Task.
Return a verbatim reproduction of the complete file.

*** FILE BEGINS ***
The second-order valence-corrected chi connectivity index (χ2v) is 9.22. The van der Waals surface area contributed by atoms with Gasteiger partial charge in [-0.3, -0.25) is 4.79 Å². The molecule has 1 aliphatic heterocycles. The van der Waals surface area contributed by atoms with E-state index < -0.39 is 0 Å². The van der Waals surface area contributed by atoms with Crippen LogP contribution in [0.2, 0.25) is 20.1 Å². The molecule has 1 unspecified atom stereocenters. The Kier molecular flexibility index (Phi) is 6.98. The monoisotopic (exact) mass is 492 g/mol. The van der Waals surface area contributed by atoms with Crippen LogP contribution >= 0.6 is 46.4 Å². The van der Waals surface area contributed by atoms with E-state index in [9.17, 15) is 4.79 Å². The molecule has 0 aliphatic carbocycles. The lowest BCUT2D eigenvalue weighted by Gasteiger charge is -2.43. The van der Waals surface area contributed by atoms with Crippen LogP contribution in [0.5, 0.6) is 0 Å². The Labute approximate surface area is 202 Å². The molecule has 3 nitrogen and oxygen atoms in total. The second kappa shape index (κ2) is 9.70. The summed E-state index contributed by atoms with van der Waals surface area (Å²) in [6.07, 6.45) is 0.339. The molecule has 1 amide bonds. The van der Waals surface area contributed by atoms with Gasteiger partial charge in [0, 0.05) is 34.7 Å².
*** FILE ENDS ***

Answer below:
The second-order valence-corrected chi connectivity index (χ2v) is 9.22. The van der Waals surface area contributed by atoms with Gasteiger partial charge in [-0.3, -0.25) is 4.79 Å². The molecule has 1 aliphatic heterocycles. The van der Waals surface area contributed by atoms with E-state index < -0.39 is 0 Å². The van der Waals surface area contributed by atoms with Crippen LogP contribution in [0.2, 0.25) is 20.1 Å². The molecule has 1 unspecified atom stereocenters. The Kier molecular flexibility index (Phi) is 6.98. The monoisotopic (exact) mass is 492 g/mol. The van der Waals surface area contributed by atoms with Crippen LogP contribution >= 0.6 is 46.4 Å². The van der Waals surface area contributed by atoms with E-state index in [9.17, 15) is 4.79 Å². The molecule has 0 aliphatic carbocycles. The lowest BCUT2D eigenvalue weighted by Gasteiger charge is -2.43. The van der Waals surface area contributed by atoms with Crippen LogP contribution in [0.5, 0.6) is 0 Å². The Labute approximate surface area is 202 Å². The molecule has 3 nitrogen and oxygen atoms in total. The second kappa shape index (κ2) is 9.70. The summed E-state index contributed by atoms with van der Waals surface area (Å²) in [6.07, 6.45) is 0.339. The molecule has 1 amide bonds. The van der Waals surface area contributed by atoms with Gasteiger partial charge in [0, 0.05) is 34.7 Å².